About Global Family
Global Family aims to preserve the family and protect at-risk children with the assistance of local community organizations, volunteer caregivers, and donors. We use a three-pronged approach to solving the issue of child abuse and exploitation and human trafficking, improving child protection, and providing alternative care to children who have lost biological familial support. This approach consists of prevention (community-based youth clubs (including girl’s empowerment programs), women’s clubs, vigilance groups, and awareness activities), intervention (risk factor identification and targeting, partnering with law enforcement and other NGOs, and short-term residential therapeutic programs for victims of human trafficking), and aftercare (alternative family care programs). Global Family seeks to research and implement a best practice model for protecting children and preserving families, and to share effective approaches with other organizations and agencies.
Global Family's ultimate goal is to develop innovative best practice models that protect children and preserve families. Our program approaches include (1) locally imagined and managed solutions that bring awareness, empower girls, as well as strengthen families and communities; (2) shelters that preserve dignity, provide quality care, and prioritize restoration with families and returning victims to the highest level of independence possible; and (3) after-care programs that are family-based and volunteer caregiver dependent.
Prevention aims to protect children from being at-risk of trafficking and commercial exploitation, and targets both the supply and demand of trafficking. The best measures of protection and defense are locally driven efforts beginning in homes, villages, schools, and communities by those most affected. These efforts have taken the form of Daughter Project clubs that mobilize citizens and equip them to protect, intercept and restore girls at risk.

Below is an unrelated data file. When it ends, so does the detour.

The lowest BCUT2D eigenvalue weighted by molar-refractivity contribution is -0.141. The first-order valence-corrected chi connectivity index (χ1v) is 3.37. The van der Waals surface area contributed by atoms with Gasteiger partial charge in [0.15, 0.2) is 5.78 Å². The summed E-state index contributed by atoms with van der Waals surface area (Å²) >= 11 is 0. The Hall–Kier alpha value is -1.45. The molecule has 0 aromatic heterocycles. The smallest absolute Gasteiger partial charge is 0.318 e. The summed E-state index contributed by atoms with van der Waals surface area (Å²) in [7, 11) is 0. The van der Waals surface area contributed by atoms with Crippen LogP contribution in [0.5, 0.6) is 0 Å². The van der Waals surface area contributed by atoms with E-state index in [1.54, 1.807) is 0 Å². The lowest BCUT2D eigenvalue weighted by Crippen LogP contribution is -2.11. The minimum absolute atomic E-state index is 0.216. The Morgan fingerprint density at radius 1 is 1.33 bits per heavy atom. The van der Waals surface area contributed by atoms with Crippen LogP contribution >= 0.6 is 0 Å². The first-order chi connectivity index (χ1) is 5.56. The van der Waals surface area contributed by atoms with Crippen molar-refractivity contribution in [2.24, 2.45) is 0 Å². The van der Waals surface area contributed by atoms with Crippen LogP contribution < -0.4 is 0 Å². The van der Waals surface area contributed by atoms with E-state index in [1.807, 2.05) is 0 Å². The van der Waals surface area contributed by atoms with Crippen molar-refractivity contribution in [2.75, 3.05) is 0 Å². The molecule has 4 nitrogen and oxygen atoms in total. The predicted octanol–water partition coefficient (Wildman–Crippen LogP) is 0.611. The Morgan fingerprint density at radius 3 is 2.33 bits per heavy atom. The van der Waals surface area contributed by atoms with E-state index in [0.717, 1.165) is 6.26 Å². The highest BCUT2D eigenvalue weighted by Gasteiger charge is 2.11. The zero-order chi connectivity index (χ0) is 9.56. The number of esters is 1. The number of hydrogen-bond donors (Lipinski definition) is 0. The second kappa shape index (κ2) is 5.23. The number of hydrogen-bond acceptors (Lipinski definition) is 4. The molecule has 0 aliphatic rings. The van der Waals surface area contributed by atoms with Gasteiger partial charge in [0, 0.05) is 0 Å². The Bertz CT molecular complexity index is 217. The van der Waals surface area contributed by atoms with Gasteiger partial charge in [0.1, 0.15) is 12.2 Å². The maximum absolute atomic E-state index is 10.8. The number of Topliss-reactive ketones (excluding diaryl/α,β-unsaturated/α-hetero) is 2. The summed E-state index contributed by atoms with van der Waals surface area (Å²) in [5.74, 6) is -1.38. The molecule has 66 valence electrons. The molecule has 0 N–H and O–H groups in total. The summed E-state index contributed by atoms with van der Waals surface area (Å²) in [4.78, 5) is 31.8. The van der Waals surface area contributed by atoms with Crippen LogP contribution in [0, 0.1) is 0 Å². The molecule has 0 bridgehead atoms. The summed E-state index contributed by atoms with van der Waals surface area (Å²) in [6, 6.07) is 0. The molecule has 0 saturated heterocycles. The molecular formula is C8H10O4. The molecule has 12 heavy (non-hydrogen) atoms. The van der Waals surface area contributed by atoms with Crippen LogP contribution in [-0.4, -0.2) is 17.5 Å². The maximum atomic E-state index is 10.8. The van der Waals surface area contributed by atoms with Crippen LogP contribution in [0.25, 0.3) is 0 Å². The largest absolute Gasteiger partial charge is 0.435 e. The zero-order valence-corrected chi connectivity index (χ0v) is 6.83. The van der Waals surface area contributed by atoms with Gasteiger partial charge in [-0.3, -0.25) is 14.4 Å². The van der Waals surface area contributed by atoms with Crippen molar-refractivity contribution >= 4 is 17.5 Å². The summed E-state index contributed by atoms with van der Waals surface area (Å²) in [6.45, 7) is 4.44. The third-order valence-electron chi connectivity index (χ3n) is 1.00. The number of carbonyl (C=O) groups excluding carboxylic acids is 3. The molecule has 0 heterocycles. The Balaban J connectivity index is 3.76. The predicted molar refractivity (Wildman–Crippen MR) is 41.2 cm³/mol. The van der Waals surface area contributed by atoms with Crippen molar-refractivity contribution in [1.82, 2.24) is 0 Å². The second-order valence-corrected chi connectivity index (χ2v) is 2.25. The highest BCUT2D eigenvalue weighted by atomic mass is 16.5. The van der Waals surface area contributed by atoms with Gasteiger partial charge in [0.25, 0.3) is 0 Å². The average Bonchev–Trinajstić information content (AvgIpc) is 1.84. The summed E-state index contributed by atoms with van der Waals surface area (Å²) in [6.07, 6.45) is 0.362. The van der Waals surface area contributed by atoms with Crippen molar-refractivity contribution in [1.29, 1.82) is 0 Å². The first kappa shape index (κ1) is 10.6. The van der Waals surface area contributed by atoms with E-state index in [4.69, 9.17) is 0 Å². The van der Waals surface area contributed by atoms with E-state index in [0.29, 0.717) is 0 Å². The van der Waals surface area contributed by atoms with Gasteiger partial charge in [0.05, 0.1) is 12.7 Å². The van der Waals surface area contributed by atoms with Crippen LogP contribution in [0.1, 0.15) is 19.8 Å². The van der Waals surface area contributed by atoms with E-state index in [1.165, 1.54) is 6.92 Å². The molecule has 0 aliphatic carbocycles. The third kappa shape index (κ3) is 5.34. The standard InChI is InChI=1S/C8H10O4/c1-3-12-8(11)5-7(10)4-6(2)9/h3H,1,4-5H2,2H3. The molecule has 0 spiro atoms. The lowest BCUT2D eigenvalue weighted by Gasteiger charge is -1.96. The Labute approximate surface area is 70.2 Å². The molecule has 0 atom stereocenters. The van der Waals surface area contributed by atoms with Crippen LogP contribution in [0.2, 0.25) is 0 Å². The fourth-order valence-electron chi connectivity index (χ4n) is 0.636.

The model for club development was established in response to the environmental and individual risk factors of child trafficking and abuse. Clubs are founded and run by community volunteers, who may be youth or mentors from the surrounding area. Clubs follow a curriculum and often meet on a weekly or bi-weekly basis in local community centers, public spaces, schools, or alongside partner organizations. Club activities include children advocating for their peers, girls’ clubs that build self-work, women cooperating to keep girls in school, and community leaders upholding children’s rights. Other clubs aim to intercept girls being trafficked or trapped in abuse and restore them back to their families or guide them to a restoration shelter.
The Empower curriculum is an adaptation of Bhitri Sundarta (meaning ‘inner beauty’ in Nepali), a collection of lessons created to teach girls in Nepal between the ages of eight and fifteen about the dangers of child trafficking and sexual abuse. This version of the curriculum has been modified to reach girls in the United States.
Our Founding Club
We founded the first Bhitri Sundarta club in Kathmandu in June 2010. The girls of this first club inspired many of the games and activities included here, and chose pink, burgundy and green as their colors. In the process of leading these girls through the meetings and assessing how they learned and responded to the concepts, we were able to create lessons and meeting plans that are fun, adaptable and meaningful for young girls.
Girls Choice Foundation
The Thali Miniland School club in Kathmandu, Nepal is a student led club that formed just after the 2015 earthquake. Their mission is to promote girl child rights and support and protect each other from trafficking and abuse in Kathmandu, Nepal. The girl students (and few boys who are invited to join) took action when faced with harassment at school. They meet weekly to discuss matters and listen to one another, work though the "Bhitri Sundarta" (Inner Beauty) curriculum, and raise funds for needy children in their community. These girls have gained confidence and support one another with the encouragement of their parents and school principal. Now, they are training girls from a nearby school to start their own club! The club spreads awareness of trafficking and abuse, and now these children are teaching their peers about their rights and encouraging each other to stay in school… It seems the Girls’ Choice Foundation can do just about anything!
Develop child-friendly messaging on issues such as trafficking, child rights, and abuse
Strengthen our club to become more sustainable and reach the community with awareness education
Empower one another and teach our friends about their rights